One of the treadmills of digital that has no stop button is SEO. Those working to boost website traffic and maintain the amount of visitors know that it is an endless chase – and any lack of pace is going to end up propelling you off the treadmill… I mean down the search rankings (which is much safer!).
But when those inevitable moments of tanking webpages crop up, our first thought is “what’s causing site traffic to fall?” And the all-too-frustrating common answer is “there could be multiple reasons!”
Today, we’re going to clear up the digital haze and look into the possible reasons behind falls in site traffic.
It can be the most terrifying aspect of site management and often one of the most unexpected – a sudden drop in traffic. Page traffic tends to be cyclical, with stats swaying up and down for a variety of reasons. Ultimately, it can hit the bottom line of business.
Maybe you’ve simply neglected SEO analysis for a few weeks. But if the numbers have been tail spinning consistently, then you’ll need to sprint to the SEO operating theater ASAP. You may be treating a symptom rather than the cause.
The four common problems
One: fluctuating search trends. SEO is not a static section of the digital landscape. It is captive to the whims and surges of people’s Google searches. As such, organizations need to track and maintain the pulse of trends.
A clear example of this are holiday searches. Businesses that are specific to seasons are prone to spikes in traffic at certain points, meaning you’ll need to optimize content with the associated keywords to reach out to more and more potential customers.
For the rest of the year, you’re going to want to track search trends in order to find new related keywords to keep business steady. Using tools like Google Trends is one of the best ways to keep on top of what’s trending. And from there, you can extract the data to discover new keywords.
Two: broken links. If you’re running an established website that showcases broad areas of business, then that website is likely to rack up a huge number of links. Do you know how many your site has? And more importantly for business, do you know how many of them are broken?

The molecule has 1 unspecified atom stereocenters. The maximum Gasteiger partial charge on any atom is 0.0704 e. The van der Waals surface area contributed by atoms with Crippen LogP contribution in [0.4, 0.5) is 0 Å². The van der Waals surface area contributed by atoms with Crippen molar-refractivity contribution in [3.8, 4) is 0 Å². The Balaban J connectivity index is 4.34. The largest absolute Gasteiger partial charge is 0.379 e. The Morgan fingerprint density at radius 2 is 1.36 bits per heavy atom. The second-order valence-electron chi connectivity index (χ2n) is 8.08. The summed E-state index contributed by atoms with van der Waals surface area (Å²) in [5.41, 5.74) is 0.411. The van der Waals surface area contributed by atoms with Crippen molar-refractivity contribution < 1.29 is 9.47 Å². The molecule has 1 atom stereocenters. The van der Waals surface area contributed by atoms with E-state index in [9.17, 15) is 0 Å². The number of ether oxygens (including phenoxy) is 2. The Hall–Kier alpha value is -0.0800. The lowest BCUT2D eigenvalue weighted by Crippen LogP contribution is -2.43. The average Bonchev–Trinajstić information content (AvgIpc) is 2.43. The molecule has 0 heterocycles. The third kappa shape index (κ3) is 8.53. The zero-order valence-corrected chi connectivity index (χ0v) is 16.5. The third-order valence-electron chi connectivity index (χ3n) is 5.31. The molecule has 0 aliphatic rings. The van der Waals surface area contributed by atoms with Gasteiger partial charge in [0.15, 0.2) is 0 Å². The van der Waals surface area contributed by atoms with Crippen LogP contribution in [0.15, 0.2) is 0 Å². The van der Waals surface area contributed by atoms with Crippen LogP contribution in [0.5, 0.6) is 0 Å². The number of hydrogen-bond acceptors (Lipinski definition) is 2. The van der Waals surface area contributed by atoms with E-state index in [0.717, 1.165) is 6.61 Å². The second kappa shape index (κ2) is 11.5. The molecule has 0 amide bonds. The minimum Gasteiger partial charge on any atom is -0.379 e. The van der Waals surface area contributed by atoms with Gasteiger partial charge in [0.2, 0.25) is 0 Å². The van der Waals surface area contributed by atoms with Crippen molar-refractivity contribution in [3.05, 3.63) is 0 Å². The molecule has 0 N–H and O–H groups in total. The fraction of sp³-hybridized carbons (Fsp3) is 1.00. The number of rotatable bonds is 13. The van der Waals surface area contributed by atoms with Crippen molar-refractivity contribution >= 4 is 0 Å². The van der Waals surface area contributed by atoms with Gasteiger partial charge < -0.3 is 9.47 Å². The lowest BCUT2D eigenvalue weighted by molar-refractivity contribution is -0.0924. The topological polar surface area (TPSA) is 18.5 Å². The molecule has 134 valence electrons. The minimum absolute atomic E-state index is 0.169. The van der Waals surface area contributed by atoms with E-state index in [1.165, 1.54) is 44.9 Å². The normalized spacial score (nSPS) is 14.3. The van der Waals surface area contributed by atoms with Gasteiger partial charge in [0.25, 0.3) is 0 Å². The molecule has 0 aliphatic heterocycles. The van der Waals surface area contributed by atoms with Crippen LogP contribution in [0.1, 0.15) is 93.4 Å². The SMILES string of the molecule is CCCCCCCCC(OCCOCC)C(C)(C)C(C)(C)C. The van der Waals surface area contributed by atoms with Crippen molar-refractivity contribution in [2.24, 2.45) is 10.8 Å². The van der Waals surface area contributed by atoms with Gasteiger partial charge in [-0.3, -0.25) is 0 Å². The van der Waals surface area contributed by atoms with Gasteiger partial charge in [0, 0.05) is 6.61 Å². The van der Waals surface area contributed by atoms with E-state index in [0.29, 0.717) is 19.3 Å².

When you get a user navigating your website and stumble on a broken link, they will be confronted with a 404 page error message. We’ve all been there. And it’s a frustrating experience.
That is why businesses need to regularly check their websites for broken links by using digital tools such as Google Search Central, Semrush, or Ahrefs. It is so easy. Fixing broken links is such a short cut to elevating the user experience for all users – yet if they go unfixed, they’ll generate plenty of frustration.
Three: keyword cannibalization
Good SEO is not easy. If it’s not done well, it’s going to damage a website’s traffic and general search ranking. An example of this is keyword cannibalization, meaning that you’re trying to rank for the same keywords in too many places.
You may have the same keyword across multiple blogs or you’re trying to rank for multiple searches on one page – for example a sales page. In these scenarios, the keywords basically battle each other as your ranking tanks.
You can identify keyword cannibalization by conducting a search and seeing if two nearly identical pieces of content show up from your site. If you suspect this is happening, audit all of your content and decide which keywords are performing best. Then, you’ll have to merge, delete or redirect the others.
Four: shifting Core Web Vitals
Google’s roll out of Core Web Vitals has been one of the biggest changes to search engine performance for years.
Core Web Vitals are used to evaluate the performance of each webpage. They are made up of three metrics:
- Largest Contentful Paint (LCP), which measures the time it takes between clicking a link and seeing the majority of the content on the screen.
- First Input Delay (FID), which measures the time it takes for a user to interact with your page
- Cumulative Layout Shift (CLS), which measures the visual stability of a page
In short, Core Web Vitals communicate to Google how long a webpage takes to load, the level of interactivity, and whether the on-page content is stable for visitors.
Last year, Google announced that Core Web Vitals would become a ranking factor. As such, you could see a slip in web traffic if you’re not optimizing how your website works for visitors.